Public-service sector unions and the government could hold renewed wage talks in the next week in an attempt to resolve the impasse which has resulted in increasingly violent strikes across the country.
Public Service and Administration Minister Richard Baloyi had undertaken to approach unions in the next week about new talks, the Independent Labour Caucus (ILC) said on Friday.
The ILC, which represents 460 000 workers, said it held “cursory discussions” with Baloyi on Friday.
“… But the ILC indicated that the minister must approach all unions jointly for such discussions as it is of vital importance that all parties must take ownership of a possible solution,” ILC chairperson Chris Klopper said in a statement.
“He [Baloyi] undertook to approach unions in this regard again during next week.”
The ILC said it wanted talks sooner rather than later as the country was in the midst of a crisis, and could not afford the luxury of further procrastination.
“… Everyone knows that the matter must be resolved at one stage or the other. The ILC stated once again that it is available to explore solutions and will approach all negotiations and discussions with a mature and pragmatic attitude.”
The Congress of South African Trade Unions (Cosatu) was unaware of further talks with the government.
However, spokesperson Patrick Craven said Cosatu was “open” to them.
Cosatu-affiliated unions represent the bulk of the striking workers.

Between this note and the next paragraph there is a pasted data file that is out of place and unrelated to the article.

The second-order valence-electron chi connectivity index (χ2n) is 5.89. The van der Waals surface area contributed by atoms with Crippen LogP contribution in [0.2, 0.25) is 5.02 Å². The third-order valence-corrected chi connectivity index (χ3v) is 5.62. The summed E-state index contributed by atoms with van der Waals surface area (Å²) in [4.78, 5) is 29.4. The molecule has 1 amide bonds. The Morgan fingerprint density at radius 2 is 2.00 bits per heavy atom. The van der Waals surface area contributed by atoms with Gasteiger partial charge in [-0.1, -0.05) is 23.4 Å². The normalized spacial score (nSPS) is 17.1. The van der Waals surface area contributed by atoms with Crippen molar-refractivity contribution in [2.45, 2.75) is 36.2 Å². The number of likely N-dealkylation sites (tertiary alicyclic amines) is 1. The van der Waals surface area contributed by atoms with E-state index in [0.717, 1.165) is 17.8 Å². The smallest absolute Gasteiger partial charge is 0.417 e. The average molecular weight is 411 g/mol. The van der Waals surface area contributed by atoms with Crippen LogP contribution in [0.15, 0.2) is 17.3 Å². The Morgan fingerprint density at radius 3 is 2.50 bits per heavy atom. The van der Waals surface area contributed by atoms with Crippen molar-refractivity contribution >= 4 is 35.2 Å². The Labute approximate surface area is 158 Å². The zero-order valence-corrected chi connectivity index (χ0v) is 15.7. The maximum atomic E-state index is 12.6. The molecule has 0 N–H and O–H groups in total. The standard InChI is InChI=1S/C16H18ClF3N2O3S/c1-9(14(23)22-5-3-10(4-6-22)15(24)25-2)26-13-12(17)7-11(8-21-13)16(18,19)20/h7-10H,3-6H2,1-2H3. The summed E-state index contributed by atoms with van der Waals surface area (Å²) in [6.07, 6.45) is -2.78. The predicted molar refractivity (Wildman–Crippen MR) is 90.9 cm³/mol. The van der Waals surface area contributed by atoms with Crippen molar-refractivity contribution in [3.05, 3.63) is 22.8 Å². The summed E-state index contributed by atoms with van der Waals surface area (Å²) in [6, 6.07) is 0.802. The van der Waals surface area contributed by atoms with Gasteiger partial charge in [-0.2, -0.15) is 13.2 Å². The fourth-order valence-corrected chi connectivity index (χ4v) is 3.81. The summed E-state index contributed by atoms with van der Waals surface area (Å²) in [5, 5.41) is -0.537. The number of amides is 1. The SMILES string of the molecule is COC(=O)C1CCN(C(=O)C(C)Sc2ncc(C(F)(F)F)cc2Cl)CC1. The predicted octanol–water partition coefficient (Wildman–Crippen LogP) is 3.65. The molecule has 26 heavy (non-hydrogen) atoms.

“We are always open to further discussions … That is what we have been calling for, a new offer,” he said.
Striking public servants shut down schools, blocked roads and barricaded hospitals for a third day on Friday. Clashes between strikers and the police drew widespread condemnation.
On Friday, the ILC described as “misleading” Baloyi’s statement that he intended unilaterally implementing the government’s offer of a 7% wage hike and R700 housing allowance, which workers have rejected. Craven described it as “illogical”.
There was only limited room for unilateral implementation under the Public Service Coordinating Bargaining Council rules, said Klopper.
“Attempts to unilaterally implement will not only lead to a further hardening of bargaining positions and the determination to proceed with industrial action, but will also seriously jeopardise the relationship between the state as employer and all unions.
“The employer must realise that an attempt to ignore the present stalemate, and opting for an easier solution than hard bargaining, will complicate labour relations and bargaining even further.”
The unions are demanding an 8,6% pay increase and a housing allowance of R1 000 a month.
The ILC said it noted the violence and intimidation at schools and hospitals.
“Such hooliganism cannot be tolerated and must be condemned in the strongest possible terms.
“The ILC urges the employer to comply with its responsibilities in this regard … identify the culprits, charge them in terms of the applicable disciplinary measures and, if required, dismiss them.”
Craven said Cosatu was concerned at the violence.
“We are obviously concerned, but we cannot put all the blame on the side of the workers,” he said.
“The unions and government need to get together at local level to iron out these problems and prevent unnecessary violence.”
He also condemned “provocation” by the employee or law enforcement agencies.
Public service and administration department spokesperson Dumisani Nkwamba was unable to immediately comment. – Sapa